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Frequent ER Trips May Hike Risk of Death from Rx Drug Overdose

Frequent ER Trips May Hike Risk of Death from Rx Drug Overdose

New research has discovered that frequent trips to the emergency room are a powerful predictor of death from a prescription drug overdose.

According to the study from researchers at Columbia University’s Mailman School of Public Health, the risk of dying from a prescription drug overdose was five times the rate for patients who visited the ER twice in the past year, compared to patients with one or fewer trips in the past year.

The risk of death was 17 times greater for patients with three visits, and 48 times for those with four or more visits, according to the new study.

“While ‘doctor-shopping’ — the practice of visiting multiple health care providers to obtain controlled substances — has been shown to be associated with prescription drug overdose in many studies, our investigation demonstrates that the frequency of emergency department visits in the past year is a strong predictor of subsequent death from prescription drug overdose,” said Joanne E. Brady, Ph.D., an adjunct assistant professor of epidemiology and first author of the study.

The study is published in the journal Annals of Epidemiology.

According to the researchers, nearly 60 percent of drug overdose deaths involve prescription drugs. According to data from 2011, 1.4 million ER visits involved the use of prescription drugs in a manner other than for which it was prescribed, the researchers add.

For their study, the researchers analyzed data for the years 2006-2010 from the New York Statewide Planning and Research Cooperative System, a data reporting system that collects emergency department visit data from hospitals in New York State, including patient characteristics, discharge diagnoses, and procedures received.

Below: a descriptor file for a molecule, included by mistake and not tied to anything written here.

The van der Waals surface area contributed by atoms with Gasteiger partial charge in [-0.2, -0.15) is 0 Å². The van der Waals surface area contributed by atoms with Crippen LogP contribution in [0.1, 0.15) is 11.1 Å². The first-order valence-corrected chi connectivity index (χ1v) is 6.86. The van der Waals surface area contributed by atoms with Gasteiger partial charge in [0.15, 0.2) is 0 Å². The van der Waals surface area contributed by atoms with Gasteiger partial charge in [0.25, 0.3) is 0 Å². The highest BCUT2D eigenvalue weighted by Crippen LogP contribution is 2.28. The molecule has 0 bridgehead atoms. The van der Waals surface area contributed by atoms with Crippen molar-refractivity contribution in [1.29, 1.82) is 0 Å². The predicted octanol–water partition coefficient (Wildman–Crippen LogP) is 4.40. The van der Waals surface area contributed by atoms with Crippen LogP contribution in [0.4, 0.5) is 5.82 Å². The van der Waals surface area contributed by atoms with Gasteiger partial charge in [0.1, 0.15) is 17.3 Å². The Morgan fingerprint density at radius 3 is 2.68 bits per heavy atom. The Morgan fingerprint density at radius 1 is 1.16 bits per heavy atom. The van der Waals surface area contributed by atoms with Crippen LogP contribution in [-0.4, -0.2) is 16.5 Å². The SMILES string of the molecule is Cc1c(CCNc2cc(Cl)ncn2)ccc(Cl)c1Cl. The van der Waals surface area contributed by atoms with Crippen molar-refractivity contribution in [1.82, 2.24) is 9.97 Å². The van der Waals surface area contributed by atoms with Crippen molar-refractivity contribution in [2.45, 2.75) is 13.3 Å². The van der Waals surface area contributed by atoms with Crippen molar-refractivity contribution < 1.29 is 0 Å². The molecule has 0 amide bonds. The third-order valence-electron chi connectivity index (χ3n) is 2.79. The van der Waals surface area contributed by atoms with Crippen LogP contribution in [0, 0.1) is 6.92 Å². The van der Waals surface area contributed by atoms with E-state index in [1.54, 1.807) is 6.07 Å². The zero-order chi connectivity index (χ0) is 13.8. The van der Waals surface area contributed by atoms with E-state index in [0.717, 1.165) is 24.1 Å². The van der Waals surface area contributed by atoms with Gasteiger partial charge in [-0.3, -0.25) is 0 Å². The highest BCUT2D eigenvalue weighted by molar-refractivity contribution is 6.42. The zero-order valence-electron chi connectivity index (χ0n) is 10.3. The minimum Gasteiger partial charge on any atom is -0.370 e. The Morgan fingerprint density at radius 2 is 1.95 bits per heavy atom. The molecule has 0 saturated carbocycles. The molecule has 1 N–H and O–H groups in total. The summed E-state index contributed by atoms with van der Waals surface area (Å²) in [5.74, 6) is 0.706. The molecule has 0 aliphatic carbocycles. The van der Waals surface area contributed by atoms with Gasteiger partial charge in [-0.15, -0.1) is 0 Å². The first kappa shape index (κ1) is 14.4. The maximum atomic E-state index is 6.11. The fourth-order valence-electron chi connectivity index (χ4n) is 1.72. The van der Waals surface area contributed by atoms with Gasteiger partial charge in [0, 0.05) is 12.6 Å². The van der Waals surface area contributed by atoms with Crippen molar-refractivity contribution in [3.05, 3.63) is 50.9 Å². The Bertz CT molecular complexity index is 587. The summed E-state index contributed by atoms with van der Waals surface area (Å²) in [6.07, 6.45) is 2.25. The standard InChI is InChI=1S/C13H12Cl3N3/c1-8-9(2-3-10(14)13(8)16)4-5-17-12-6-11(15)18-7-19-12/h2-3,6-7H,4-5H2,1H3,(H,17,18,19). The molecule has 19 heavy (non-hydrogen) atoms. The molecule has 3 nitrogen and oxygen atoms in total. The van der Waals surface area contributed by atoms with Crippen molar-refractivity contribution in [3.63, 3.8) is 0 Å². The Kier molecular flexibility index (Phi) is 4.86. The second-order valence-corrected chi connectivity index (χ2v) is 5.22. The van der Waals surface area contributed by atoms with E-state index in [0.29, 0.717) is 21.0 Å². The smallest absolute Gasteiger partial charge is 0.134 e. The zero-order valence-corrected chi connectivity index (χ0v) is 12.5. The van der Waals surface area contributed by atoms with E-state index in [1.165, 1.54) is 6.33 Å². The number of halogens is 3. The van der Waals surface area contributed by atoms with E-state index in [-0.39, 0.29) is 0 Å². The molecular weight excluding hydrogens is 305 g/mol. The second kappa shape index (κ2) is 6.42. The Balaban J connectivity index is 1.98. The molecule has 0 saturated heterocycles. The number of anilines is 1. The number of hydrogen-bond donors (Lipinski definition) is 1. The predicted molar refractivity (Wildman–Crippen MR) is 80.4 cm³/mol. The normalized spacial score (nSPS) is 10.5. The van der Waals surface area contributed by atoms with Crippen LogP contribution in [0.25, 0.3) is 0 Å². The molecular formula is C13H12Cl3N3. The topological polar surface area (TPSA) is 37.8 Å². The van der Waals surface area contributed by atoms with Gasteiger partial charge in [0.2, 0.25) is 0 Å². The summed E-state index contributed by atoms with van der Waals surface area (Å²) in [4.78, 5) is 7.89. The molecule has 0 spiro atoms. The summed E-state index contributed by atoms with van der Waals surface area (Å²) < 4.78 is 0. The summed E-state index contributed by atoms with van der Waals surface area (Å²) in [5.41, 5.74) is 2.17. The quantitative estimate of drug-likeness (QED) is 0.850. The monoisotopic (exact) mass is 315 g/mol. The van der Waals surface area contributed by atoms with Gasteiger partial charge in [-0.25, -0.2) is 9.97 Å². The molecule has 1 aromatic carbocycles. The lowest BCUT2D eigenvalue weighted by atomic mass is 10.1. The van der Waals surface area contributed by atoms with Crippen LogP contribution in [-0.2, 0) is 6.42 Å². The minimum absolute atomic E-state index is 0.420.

These records were then matched with mortality data for patients who subsequently died.

By comparing 2,732 patients who subsequently died from prescription drug overdose and 2,732 patients who did not, the researchers found substantially increased risk in patients who were diagnosed with substance use disorders or other psychiatric disorders, and who were male, 35-54 years of age, or white.

Additionally, patients who subsequently died of a prescription drug overdose were more likely to be discharged against medical advice at the initial emergency room visit, the analysis discovered.

“Emergency department visits may serve as an important window of opportunity for identifying patients at heightened risk of prescription drug overdose and for implementing evidence-based intervention programs, such as providing these patients and their families with take-home naloxone and drug treatment referral,” said senior author Guohua Li, M.D., P.H.D, a professor of epidemiology and director of the Center for Injury Epidemiology and Prevention at Columbia.

Source: Columbia University’s Mailman School of Public Health

Frequent ER Trips May Hike Risk of Death from Rx Drug Overdose

Janice Wood

Janice Wood is a long-time writer and editor who began working at a daily newspaper before graduating from college. She has worked at a variety of newspapers, magazines and websites, covering everything from aviation to finance to healthcare.

APA Reference
Wood, J. (2018). Frequent ER Trips May Hike Risk of Death from Rx Drug Overdose. Psych Central. Retrieved on October 27, 2020, from
Scientifically Reviewed
Last updated: 8 Aug 2018 (Originally: 13 May 2015)
Last reviewed: By a member of our scientific advisory board on 8 Aug 2018
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